In its first decision of 2017, the Alberta Court of Appeal has handed employers a significant victory in holding that there is “no common law duty of reasonable exercise of discretionary contractual powers”. This decision alleviates the significant uncertainty that was created by the trial decision in Styles v Alberta Investment Management Corporation (discussed in our earlier blog), namely that the courts might actively rewrite employment contracts based on vague principles of “fairness” and “reasonableness” and that employers are required to give reasonable justifications for terminating their employees.
Background and Trial Decision
In 2015, the trial court ruled that Mr. Styles was owed more than $400,000 under a long term incentive plan (LTIP) after he was terminated without cause and denied payment of several LTIP bonus grants. Mr. Styles was employed for approximately three years. In each of these years he was awarded a sizable discretionary LTIP grant. Under the terms of the LTIP, once accepted by an employee, a grant would be invested for the employee’s benefit before vesting four years later.
The trial court seized on the wording of the LTIP, which provided that the grants “may be forfeited” if the employee was not actively employed on the vesting date and interpreted the LTIP as providing the employer with a discretion that had to be exercised “fairly and reasonably”. This principle was imported as an extension of the duty to honestly perform contractual obligations established by the Supreme Court of Canada in Bhasin v Hrynew (also discussed in an earlier blog). The trial judge concluded that the employer’s discretion to forfeit the grants which had not vested was contrary to the employee’s reasonable expectations, notwithstanding the clear wording of the LTIP.
The trial court also found that the employer’s decision to terminate the employee without cause was a “discretion” that had to be exercised reasonably, in particular by providing a reasonable explanation to the employee for a denial of a “legitimate contractual interest” such as the grants.
Court of Appeal Decision
In reversing the trial decision, the Court of Appeal emphasized that the unambiguous language of the LTIP “left no doubt that any period of ‘reasonable notice’ required in lieu of notice of termination did not qualify as ‘active employment’”, and that it was clear that Mr. Styles was not actively employed on the date that the bonuses might have vested. The Court of Appeal concluded that Mr. Styles was not entitled to receive any bonus and that the employer’s refusal to pay a bonus in any case was not properly interpreted to be discretionary under the LTIP.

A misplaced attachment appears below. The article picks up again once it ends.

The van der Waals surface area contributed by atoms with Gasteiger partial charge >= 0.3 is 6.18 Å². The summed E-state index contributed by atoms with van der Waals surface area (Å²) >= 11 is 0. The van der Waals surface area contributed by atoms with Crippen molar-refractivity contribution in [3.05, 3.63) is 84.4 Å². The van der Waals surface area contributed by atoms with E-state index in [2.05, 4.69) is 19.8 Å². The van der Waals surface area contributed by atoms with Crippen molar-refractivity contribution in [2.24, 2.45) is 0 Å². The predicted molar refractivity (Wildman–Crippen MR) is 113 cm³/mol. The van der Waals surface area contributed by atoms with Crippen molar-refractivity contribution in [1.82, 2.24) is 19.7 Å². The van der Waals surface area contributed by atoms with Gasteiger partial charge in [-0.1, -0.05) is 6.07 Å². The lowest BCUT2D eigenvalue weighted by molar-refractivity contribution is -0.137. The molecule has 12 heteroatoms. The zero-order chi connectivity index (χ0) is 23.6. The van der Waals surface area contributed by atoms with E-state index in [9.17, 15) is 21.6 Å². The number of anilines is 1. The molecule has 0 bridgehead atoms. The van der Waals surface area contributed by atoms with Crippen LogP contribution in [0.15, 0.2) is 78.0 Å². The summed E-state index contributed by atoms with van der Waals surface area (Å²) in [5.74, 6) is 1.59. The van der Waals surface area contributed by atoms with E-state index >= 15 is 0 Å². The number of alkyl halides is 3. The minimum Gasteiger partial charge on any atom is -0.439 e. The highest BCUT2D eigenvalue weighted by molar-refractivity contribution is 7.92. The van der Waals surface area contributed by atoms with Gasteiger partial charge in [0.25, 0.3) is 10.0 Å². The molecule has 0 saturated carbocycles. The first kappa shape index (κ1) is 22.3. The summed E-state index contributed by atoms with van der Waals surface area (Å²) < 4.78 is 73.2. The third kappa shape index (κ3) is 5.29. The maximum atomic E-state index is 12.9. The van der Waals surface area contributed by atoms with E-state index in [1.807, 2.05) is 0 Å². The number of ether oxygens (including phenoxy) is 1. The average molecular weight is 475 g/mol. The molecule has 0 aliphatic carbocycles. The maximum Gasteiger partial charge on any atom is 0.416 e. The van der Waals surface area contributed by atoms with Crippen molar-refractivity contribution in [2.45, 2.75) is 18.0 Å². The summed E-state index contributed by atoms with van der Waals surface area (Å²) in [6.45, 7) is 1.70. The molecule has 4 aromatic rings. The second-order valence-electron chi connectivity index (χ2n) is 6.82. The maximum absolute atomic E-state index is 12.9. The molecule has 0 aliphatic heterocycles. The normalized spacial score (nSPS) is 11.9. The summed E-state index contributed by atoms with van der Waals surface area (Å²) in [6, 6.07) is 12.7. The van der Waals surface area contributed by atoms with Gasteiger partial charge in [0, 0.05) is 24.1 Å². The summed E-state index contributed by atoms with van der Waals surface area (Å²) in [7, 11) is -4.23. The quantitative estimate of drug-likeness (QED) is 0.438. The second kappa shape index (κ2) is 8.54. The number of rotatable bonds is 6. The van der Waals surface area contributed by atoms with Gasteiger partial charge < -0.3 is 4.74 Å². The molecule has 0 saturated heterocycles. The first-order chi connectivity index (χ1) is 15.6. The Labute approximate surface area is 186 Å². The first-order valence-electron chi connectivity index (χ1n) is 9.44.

The Court of Appeal also rejected the trial court’s characterization of a decision to terminate an employee without cause as discretionary. It reiterated an employer’s fundamental right to determine its own workforce by terminating an employee without cause, stating that “no explanation need be given”. The Court added that an employee is not entitled to compensation as if the contract were not terminated even if the employer does not provide a reasonable basis for the employee’s termination without cause. It concluded, “[n]o employment, no vesting, no bonus”.
Notably, the Court of Appeal commented on Bhasin, stating that it “does not establish any general principle of ‘reasonable exercise of discretion’ in contractual performance. This radical extension of the law is unsupported by authority, and contrary to the principles of the law of contract”. The Court of Appeal further held that Bhasin should not be used to rewrite contracts or award damages to contractual parties that the court regards as “fair” despite such damages being clearly unmerited in accordance with the contract. Mr. Styles bargained for bonuses that would vest only after four years of continuous employment. He failed to earn the bonuses under the LTIP as they never vested. It follows that he has no entitlement to the bonuses, in part or at all.
Discretion in Ontario
In contrast to Styles, a recent Ontario case indicates that the courts may review an employer’s reasonable exercise of discretion in contractual performance. In the recent case of Fraser v Canerector Inc, the Ontario Divisional Court upheld a motion judge’s summary judgment decision, finding in favour of an employer who denied an employee the right to an annual bonus during the employee’s reasonable notice period following the termination of his employment.